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Tumor necrosis factor (TNF)-related apoptosis-inducing ligand (TRAIL) is a member of the TNF superfamily that exhibits specific tumoricidal activity against a variety of tumors1,2. It is expressed on different cells of the immune system and plays a role in natural killer cell–mediated tumor surveillance3,4,5. In allogeneic hematopoietic-cell transplantation, the reactivity of the donor T cell against malignant cells is essential for the graft-versus-tumor (GVT) effect6. Cytolytic activity of T cells is primarily mediated through the Fas–Fas ligand and perforin–granzyme pathways. However, T cells deficient for both Fas ligand and perforin can still exert GVT activity in vivo in mouse models7,8. To uncover a potential role for TRAIL in donor T cell–mediated GVT activity, we compared donor T cells from TRAIL-deficient and wild-type mice in clinically relevant mouse bone-marrow transplantation models. We found that alloreactive T cells can express TRAIL, but the absence of TRAIL had no effect on their proliferative and cytokine response to alloantigens. TRAIL-deficient T cells showed significantly lower GVT activity than did TRAIL-expressing T cells, but no important differences in graft-versus-host disease, a major complication of allogeneic hematopoietic cell transplantation, were observed. These data suggest that strategies to enhance TRAIL-mediated GVT activity could decrease relapse rates of malignancies after hematopoietic cell transplantation without exacerbation of graft-versus-host disease.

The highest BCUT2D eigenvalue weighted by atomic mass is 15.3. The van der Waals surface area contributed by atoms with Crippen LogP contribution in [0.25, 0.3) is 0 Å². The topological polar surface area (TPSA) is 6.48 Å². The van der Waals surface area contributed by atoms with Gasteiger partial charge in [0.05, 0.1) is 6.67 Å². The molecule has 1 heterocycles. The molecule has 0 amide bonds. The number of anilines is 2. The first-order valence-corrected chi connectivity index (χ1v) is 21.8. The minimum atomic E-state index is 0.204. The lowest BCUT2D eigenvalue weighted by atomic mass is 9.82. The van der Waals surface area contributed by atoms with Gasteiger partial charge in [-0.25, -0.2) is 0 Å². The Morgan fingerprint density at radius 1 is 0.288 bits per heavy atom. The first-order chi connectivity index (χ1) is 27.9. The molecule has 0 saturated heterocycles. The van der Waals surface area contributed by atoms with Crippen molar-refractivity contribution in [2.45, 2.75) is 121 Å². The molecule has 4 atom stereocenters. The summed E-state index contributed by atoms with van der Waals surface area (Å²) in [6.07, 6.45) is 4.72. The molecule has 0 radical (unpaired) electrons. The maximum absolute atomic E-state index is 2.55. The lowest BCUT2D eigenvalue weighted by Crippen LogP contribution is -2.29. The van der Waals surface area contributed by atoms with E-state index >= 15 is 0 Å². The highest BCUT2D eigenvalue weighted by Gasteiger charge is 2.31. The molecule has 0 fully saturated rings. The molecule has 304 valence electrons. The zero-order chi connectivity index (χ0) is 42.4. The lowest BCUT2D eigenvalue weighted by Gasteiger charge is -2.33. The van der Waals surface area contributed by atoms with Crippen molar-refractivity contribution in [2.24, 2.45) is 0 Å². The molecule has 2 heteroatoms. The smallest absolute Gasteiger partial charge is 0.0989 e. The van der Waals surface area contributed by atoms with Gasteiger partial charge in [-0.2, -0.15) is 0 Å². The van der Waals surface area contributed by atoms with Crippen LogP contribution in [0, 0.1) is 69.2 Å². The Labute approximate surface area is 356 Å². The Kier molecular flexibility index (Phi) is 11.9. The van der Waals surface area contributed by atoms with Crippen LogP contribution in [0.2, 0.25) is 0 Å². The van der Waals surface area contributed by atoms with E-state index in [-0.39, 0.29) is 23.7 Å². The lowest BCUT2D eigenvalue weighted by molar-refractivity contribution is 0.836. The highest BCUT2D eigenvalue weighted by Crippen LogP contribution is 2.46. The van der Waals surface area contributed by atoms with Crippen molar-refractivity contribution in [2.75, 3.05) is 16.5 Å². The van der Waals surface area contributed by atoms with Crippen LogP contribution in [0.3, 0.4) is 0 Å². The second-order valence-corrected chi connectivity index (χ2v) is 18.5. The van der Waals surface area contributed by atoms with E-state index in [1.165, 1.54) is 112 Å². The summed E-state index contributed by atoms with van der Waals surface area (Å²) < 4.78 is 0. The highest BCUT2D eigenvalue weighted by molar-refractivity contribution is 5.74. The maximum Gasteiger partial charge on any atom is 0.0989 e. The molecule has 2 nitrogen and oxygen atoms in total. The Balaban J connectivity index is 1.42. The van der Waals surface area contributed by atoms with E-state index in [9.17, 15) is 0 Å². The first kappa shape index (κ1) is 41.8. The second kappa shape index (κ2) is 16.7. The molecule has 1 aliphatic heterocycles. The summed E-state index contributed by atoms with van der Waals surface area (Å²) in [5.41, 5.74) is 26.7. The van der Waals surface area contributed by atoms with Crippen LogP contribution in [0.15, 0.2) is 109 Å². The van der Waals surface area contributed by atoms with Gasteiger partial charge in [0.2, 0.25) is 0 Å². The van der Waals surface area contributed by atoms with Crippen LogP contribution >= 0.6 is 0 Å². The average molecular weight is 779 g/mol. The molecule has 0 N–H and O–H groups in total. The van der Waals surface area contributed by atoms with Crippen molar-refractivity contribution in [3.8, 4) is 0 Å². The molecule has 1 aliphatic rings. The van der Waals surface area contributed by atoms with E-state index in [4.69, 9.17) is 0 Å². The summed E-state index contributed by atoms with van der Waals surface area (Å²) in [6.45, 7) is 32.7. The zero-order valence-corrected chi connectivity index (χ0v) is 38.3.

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  • 16 October 2002

    In the version of this article originally published online, Figure 2b contained an error: C57BL/ should be C57BL/6. This has been corrected in the HTML and PDF versions, and will appear correctly in the forthcoming print issue.


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We thank the staff of the Research Animal Resource Center for animal care; M.-A. Perales for assistance with intracellular cytokine staining; H. Nguyen for expertise with the histopathologic examination of tissue specimen; G. Heller for statistical help; and R.J. O'Reilly and A. Houghton for helpful discussions and support throughout the project. This work was supported by grants HL69929 and HL72412 from the National Institutes of Health (to M.R.M.v.d.B.). C.S. is a Special Fellow of the Leukemia and Lymphoma Society. M.R.M.v.d.B. is the recipient of a Damon Runyan Scholar Award of the Cancer Research Fund and a research award from the V scholar program of the V Foundation.

Author information


  1. Department of Pediatrics, Memorial Sloan–Kettering Cancer Center, New York, New York, USA

    • Cornelius Schmaltz
  2. Department of Medicine, Memorial Sloan–Kettering Cancer Center, New York, New York, USA

    • Onder Alpdogan
    • , Barry J. Kappel
    • , Stephanie J. Muriglan
    • , Jimmy A. Rotolo
    • , Jennifer Ongchin
    • , Lucy M. Willis
    • , Andrew S. Greenberg
    • , Jeffrey M. Eng
    •  & Marcel R.M. van den Brink
  3. Department of Pathology, Immunology and Laboratory Medicine, University of Florida, Gainesville, Florida, USA

    • James M. Crawford
  4. Department of Pathology, Thomas Jefferson Medical Center, Philadelphia, Pennsylvania, USA

    • George F. Murphy
  5. Department of Immunology, Juntendo University School of Medicine, Tokyo, Japan

    • Hideo Yagita
  6. Division of Apoptosis Regulation, German Cancer Research Center, Heidelberg, Germany

    • Henning Walczak
  7. Department of Molecular Immunology, Immunex, Seattle, Washington, USA

    • Jacques J. Peschon


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Competing interests

J.J.P. is a shareholder in the Amgen Corporation.

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Correspondence to Marcel R.M. van den Brink.

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